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Interviews for research students

Introduction

All academic departments are expected to interview applicants before making an offer of a place on MPhil/PhD and some MRes/PhD degree programmes (unless the applicant is already well-known to the Department). 

You will only be interviewed if you are shortlisted by the academic department you have applied to.

This document provides you with general information about the interview and what to expect. Interviews are intended to be an opportunity for information exchange between you and the academic department. They are not like a job interview where you would be interviewed by several people and provided with detailed feedback on your performance.

Purpose of interviews

The purpose of interviewing potential research students is likely to vary between different academic departments. However, the primary aim is for you to give further information to selectors/potential supervisors about your motivation, commitment and potential for study at the doctoral level. 

Before interviewing a potential research student, the department will have already assessed a number of criteria from information you provided in your application:

  • academic qualifications and history;
  • English Language ability;
  • academic references;
  • research proposal;
  • personal statement; and
  • sample of assessed work.

The application form is used as a short-listing mechanism. The interview forms the next stage of the application process.

Who will arrange my interview?

The academic department to whom you have applied for a place will make the arrangements for your interview. This will include establishing the format in which it will be conducted ie whether it will take place in person, on the telephone or by video conference.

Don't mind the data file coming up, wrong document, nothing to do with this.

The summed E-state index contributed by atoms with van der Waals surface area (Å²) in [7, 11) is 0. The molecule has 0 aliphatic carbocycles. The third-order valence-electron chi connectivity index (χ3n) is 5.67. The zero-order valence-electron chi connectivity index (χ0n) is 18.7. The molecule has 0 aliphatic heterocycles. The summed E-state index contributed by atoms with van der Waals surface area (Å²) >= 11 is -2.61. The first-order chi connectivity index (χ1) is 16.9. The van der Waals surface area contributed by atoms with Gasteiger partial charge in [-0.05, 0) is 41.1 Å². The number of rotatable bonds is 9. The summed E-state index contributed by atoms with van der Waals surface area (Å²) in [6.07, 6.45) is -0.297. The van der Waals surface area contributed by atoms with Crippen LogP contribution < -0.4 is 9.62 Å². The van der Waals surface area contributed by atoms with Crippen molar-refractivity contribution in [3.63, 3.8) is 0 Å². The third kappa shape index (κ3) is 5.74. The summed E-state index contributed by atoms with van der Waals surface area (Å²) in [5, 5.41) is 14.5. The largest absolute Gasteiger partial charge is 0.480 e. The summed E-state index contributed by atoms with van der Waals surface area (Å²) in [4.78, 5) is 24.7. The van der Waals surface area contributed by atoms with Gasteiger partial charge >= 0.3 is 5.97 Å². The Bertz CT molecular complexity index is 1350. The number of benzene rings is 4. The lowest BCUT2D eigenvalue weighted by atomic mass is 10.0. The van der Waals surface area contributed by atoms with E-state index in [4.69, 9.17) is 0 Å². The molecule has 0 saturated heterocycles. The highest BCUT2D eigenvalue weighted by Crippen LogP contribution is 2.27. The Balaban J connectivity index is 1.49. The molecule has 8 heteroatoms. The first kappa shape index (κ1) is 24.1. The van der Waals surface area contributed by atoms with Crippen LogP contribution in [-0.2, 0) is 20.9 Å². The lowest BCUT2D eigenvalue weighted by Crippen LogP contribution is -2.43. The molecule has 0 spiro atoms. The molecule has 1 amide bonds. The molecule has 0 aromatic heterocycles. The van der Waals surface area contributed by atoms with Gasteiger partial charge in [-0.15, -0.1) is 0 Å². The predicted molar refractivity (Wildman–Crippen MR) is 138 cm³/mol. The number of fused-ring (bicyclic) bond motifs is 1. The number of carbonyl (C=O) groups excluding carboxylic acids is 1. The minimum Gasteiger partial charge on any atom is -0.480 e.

After making an application, you should wait to hear from the academic department who will contact you to invite you for an interview and make the necessary arrangements. The department will provide you with information that will normally include: a summary of what the interview will cover; what it is for; and who will be involved.  

If you need any special arrangements to be made for your interview, for example, if you have a disability, you should raise this when the department contacts you.  

Who will conduct my interview?

The academic department will confirm who will be interviewing you. This can include one or more members of academic staff and might include your potential supervisor. 

What will my interview include?

Individual interviews will vary, although the main line of questioning is likely to be similar. You will find some example questions below|. Also, the interview will usually provide an opportunity for you to ask any questions you might have.

Research students are expected to have particular attributes: your interview will be an opportunity for you to demonstrate which of these you possess. They include:  

  • an ability to process complex concepts and reason analytically
  • motivation and perseverance in achieving objectives
  • capacity for independent thought
  • organisational skills
  • the capacity to conduct independent research and learning
  • enthusiasm for the research programme
  • a capacity to establish good working relationships

What should I do to prepare for my interview?

Most interviewers are looking at your ideas, attitudes and opinions; they are not looking at getting the "right answer". They will be looking for evidence of a strong interest in the subject as well as enthusiasm for it. It will be important to be well prepared for your interview and there are a number of sources of information you might find useful including: